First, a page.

I’m spending a couple of days this week at the iStrategy digital media conference. Whilst my current role is not strictly concerned with marketing, elements of it have led me to describe myself as a “geek marketeer” in the past and I hope that I’ll be able to do so again in the future. Either way, I live and breathe “digital” and we all need to be something of a marketeer these days…
iStrategy attracts a broad range of marketing professionals and executives from all sectors (a quick glance at a few badges shows a wide range of brands that we would all recognise) and, equally, features some high calibre speakers. Its multi-stream approach is both a blessing (allowing delegates to attend the sessions that mean most to them) and a curse (inevitably some sessions run up against one another but this post gives a rundown of some of the highlights from the sessions I attended yesterday.
The social media brandsphere
Kicking off the event, Adam Burns (@AdamRobertBurns) welcomed us to Stamford Bridge, home of the newly-crowned European Champions, Chelsea FC, before international speaker and author Brian Solis (@BrianSolis) spoke about what he calls “frictionless sharing”. I’ve heard Brian speak before and he is certainly entertaining and engaging but the subtext to his talk is “buy my book”, giving just enough to whet the appetite but not enough to make anything real (some might say that’s smart).
I’ll probably write a more complete blog post over the next few days but, in short, Brian suggests that:
- We have lost our way in digital media, confusing brand engagement metrics with likes/comments/shares whilst missing the true metrics which are about how people feel and engage.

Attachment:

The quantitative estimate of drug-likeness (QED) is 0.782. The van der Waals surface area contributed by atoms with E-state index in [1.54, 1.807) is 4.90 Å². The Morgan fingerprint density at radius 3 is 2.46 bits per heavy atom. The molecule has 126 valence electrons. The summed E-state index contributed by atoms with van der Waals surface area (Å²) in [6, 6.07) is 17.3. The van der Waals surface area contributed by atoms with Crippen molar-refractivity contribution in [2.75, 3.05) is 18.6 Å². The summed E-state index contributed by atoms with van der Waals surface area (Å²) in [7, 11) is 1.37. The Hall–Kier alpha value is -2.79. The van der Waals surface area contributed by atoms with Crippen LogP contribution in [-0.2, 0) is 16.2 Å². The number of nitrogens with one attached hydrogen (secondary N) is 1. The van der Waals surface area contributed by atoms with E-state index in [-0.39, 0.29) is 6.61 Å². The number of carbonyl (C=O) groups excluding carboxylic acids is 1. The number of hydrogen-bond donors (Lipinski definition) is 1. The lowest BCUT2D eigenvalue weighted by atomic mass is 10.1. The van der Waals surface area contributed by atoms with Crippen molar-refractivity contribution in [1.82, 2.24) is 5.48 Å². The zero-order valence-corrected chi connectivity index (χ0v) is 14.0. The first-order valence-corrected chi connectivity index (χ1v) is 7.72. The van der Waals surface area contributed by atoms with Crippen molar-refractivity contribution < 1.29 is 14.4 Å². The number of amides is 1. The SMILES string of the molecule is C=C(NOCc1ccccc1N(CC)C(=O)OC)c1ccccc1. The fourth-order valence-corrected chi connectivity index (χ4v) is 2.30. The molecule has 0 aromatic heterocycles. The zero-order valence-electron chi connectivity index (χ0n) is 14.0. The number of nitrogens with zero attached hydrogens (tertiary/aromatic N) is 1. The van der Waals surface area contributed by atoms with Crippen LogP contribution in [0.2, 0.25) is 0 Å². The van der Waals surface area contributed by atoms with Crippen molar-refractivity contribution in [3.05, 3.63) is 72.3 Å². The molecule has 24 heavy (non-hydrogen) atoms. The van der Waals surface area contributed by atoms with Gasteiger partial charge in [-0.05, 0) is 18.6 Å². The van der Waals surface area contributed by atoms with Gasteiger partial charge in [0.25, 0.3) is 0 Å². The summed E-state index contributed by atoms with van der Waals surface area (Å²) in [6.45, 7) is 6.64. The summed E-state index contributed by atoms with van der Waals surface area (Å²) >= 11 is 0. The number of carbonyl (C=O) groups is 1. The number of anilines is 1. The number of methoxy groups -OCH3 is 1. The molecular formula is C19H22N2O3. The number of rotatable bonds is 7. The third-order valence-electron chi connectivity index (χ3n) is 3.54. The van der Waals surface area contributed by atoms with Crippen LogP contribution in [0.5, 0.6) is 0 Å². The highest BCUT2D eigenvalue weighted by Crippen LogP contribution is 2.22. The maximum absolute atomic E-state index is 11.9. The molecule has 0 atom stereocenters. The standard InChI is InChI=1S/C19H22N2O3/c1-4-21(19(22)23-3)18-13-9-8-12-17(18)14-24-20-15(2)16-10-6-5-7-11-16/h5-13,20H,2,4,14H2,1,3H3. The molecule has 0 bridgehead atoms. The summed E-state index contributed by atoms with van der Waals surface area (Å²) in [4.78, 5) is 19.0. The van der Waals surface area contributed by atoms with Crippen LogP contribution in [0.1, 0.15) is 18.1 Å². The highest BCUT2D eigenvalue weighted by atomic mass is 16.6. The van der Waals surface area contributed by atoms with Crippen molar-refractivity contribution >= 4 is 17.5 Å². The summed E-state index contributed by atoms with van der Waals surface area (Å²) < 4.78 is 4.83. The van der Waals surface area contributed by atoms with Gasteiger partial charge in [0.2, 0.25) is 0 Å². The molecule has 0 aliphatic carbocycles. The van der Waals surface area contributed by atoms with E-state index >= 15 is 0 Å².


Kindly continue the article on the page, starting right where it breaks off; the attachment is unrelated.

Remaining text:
- The challenge for digital marketers is to design a form of engagement which provides a worthwhile interaction, to make today’s more discerning “connected consumers” come back and to get them talking/sharing your content.
- Context is now king: mobile and web, online and offline need to work together seamlessly because, whether we like it or not, customers contribute to the state of our brands simply by sharing their experiences.
- Great content is consumable; and great social content is sharable – alwyas think about relevance, resonance and significance. What we say is far less important than what we do.
Mobile first, exploiting the potential of the mobile economy
The next session was a panel discussion about the use of mobile technology in marketing. I’m not a fan of these panel discussions and I’m sure I wasn’t the only one in the audience checking his email etc. as five people sat on the stage chatting amongst themselves with very little audience interaction…
The most useful points (for me) can be pretty much summed up with a tweet:
(I’m not sure, but I think most of that was based on comments from Mastercard’s James Davlouros (@james_davlouros).
The (real) value of social media
Introduced by Alistair Beattie (@bicameralman) from Tribal DDB, this break-out session was a workshop looking aiming to ”look beyond the value of media in social media.” and to reconnect with the importance of the social graph, and with marketing as a whole.
Re-enforcing some of the messages from Brian Solis’ keynote, Alistair highlighted:
- Interaction: the 200 top brands only get 1.3% interaction on Facebook and other social platforms – and that’s likes, commenting is even lower.